Roman and early-medieval long-distance transport routes as an indication for the potential of large-scale multi-proxy approaches
Rowin VAN LANEN | Bert GROENEWOUDT
(The Cultural Heritage Agency of the Netherlands, Amersfoort, The Netherlands)
Keywords: Long-distance transport, Roman period, Early Middle Ages, multiple proxies, daily-life goods
The transition from the Roman period to the Early Middle Ages in many parts of northwestern Europe coincided with a clear economic decline and strongly decreasing population numbers. In many regions, socio-economic conditions changed considerably (e.g. the collapse of markets, surplus-distribution networks) and existing trade routes collapsed. To what extent long-distance transport routes changed from Roman to early-medieval periods is generally unknown. Only few historical sources are available for this transition period, and the archaeological record is complex. Moreover, traditional research on the long-distance exchanges of goods mainly has been focused on the spatial analyses of archaeologically recognisable goods such as jewellery and religious artefacts. Although greatly improving our understanding of long-distance trade, these endeavours in themselves probably do not represent the full spectrum of common exchange networks and transport routes.
In this contribution we present a newly-developed high-resolution reconstruction of first-millennium long-distance transport routes in the Netherlands. By integrating multiple large-scale heritage datasets, for the first time we were able to develop detailed spatiotemporal frameworks regarding long-distance transport based on quantitative data. Using a transdisciplinary approach we modelled changes in the long-distance transport of oak (a common good) for each individual Roman and early-medieval period. By combing the provenance of exogenous timbers with data on modelled first-millennium route networks in GIS we were able to reconstruct: (1) Roman and early-medieval trade networks in structural timbers, (2) changes in long-distance transport, and (3) model core sections (i.e. frequent-travel zones) within the modelled route networks. To validate these reconstructed patterns, the findings were compared with import patterns of other daily-life commodities: pottery and stone household goods. The presented results underline the importance and potential of large-scale transdisciplinary research approaches in archaeological studies, but equally demonstrate the necessity of data validation through comparisons.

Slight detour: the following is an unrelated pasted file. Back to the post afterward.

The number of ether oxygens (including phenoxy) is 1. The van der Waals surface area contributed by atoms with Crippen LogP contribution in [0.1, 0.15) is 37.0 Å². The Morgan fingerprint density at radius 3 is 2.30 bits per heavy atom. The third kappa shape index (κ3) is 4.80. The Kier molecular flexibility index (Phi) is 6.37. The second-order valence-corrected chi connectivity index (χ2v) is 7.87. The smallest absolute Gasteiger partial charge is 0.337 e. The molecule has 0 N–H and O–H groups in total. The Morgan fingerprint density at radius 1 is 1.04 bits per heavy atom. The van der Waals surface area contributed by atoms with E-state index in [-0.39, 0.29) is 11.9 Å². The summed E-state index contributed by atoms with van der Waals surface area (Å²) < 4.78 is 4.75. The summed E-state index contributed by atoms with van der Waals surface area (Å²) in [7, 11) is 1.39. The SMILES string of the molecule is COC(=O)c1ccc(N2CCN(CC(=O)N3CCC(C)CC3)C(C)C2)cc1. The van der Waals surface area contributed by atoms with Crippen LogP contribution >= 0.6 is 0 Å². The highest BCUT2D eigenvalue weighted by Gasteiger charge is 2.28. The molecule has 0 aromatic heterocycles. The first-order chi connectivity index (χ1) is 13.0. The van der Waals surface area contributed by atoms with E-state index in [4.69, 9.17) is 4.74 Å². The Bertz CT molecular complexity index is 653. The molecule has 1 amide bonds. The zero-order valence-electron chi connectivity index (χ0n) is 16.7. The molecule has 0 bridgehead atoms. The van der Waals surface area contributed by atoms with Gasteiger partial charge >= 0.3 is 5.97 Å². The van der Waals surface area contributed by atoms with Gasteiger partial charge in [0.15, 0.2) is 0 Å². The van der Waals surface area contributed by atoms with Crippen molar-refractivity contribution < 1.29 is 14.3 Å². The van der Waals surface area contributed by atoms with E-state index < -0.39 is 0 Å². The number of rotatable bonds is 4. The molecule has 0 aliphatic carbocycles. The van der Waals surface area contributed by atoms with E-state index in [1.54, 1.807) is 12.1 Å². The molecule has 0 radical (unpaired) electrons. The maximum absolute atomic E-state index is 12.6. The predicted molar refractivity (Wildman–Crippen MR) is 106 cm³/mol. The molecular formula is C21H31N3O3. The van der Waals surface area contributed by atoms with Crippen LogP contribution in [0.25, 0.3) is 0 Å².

Relevance conference / Relevance session:
This contribution shows the potential of data integration for the reconstruction of past transport networks, which were crucial for past urban development.
By applying the presented approach, for the first time a quantitative approach towards reconstructing the spatial and chronological boundary conditions of transport networks was possible.
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